Today, Hillary of Mass Audubon shares a primer on the beloved New England staple:
It's a staple in many households. There's not much better than homemade pancakes or waffles covered in ooey-gooey sweet and sticky maple syrup. But have you ever given much thought as to how maple syrup actually gets made? If there's ever a time to think about the process, it's now as maple sugaring season in New England is in full swing.
- There are many legends about how maple sugar was first discovered. One Iroquois legend tells how Chief Woksis had thrown his tomahawk into a maple tree one winter evening. After he removed it, the weather turned sunny and warm. Sap began to flow from the cut in the tree.
- Late February, early March sugar maples get "tapped," which means a spout is inserted into the tree. The sap is then collected as it "runs" when nights are cold (25° F or below) and days are warm (40° F or above). This seems to be happening earlier and lasting for a shorter amount of time, due to the changing climate.
- While all maples have sap, sugar maples are the best for sugaring. Their sap has higher concentrations of sugar, producing better flavored syrup.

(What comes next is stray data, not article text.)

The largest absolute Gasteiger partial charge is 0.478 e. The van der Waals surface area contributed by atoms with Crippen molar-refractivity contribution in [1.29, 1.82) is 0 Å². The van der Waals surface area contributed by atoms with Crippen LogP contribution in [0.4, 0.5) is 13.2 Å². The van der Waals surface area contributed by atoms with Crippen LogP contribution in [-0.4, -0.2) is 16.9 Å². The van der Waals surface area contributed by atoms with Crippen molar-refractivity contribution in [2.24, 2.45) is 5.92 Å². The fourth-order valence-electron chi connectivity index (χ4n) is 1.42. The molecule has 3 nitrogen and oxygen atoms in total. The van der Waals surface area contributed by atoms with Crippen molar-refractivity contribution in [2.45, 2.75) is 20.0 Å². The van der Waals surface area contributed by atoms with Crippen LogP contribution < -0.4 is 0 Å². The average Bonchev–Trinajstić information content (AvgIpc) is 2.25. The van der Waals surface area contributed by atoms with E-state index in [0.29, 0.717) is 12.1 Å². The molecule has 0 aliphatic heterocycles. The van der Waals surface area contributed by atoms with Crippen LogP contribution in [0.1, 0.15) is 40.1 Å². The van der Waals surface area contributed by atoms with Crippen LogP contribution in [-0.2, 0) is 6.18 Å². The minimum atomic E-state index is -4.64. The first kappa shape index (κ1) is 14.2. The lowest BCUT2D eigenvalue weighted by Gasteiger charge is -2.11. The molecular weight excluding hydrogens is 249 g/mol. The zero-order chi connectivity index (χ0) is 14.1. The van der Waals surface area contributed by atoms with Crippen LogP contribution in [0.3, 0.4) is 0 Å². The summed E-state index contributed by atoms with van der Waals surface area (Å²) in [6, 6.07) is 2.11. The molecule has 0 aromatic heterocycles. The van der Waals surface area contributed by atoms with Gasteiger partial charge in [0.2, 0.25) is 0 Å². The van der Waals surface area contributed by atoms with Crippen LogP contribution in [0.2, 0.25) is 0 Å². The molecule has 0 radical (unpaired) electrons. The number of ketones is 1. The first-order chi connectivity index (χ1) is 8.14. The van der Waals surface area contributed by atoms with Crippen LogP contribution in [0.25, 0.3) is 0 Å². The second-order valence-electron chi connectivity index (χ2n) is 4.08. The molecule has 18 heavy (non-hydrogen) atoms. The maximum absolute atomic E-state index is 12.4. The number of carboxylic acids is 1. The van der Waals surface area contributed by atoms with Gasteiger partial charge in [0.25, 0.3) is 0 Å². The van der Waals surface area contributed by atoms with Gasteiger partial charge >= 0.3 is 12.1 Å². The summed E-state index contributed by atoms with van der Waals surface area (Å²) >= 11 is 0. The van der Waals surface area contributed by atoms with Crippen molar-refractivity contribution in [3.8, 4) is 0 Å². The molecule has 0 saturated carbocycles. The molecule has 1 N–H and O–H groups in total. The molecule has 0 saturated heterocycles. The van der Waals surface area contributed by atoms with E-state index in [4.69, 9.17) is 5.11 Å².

- Once the sap is collected, it heads to the evaporator, where it boils down, creating the steamy plume that makes everything smell so sweet. Come see this in action at Mass Audubon's Drumlin Farm in Lincoln!
- It takes 4 to 6 hours of continuous boiling before the sap reduces enough to become delicious maple syrup. It gets strained and bottled and then it's ready to eat!
- In an average year, you may get 15-25 gallons of sap from each tap. It takes 40-60 gallons of sap to make 1 gallon of maple syrup. This means about 2-3 pints of syrup/tap in an average season.
- Mass Audubon's wildlife sanctuaries in Belmont, Lincoln, Milton, Sharon, and Topsfield celebrate sugaring season with pancake breakfasts, tours, programs, and more. Be sure to register early as space is limited!
- Sugar on Snow is a lovely, illustrated picture book that tells the tale of how sap is harvested and turned into maple syrup with the help of everybody in a traditional New England farm family.
- Find lots of information about the process, how to do it yourself, and a map of sugarhouse locations from the Massachusetts Maple Producers Association.
Maple syrup is the condiment that keeps giving. In addition to a pancake or waffle topper, you can add it to oatmeal, boil with hot dogs, drizzle on popcorn, or combine with vanilla ice cream. Got a great use for maple syrup? Share in the comments below!
Image credit: Mass Audubon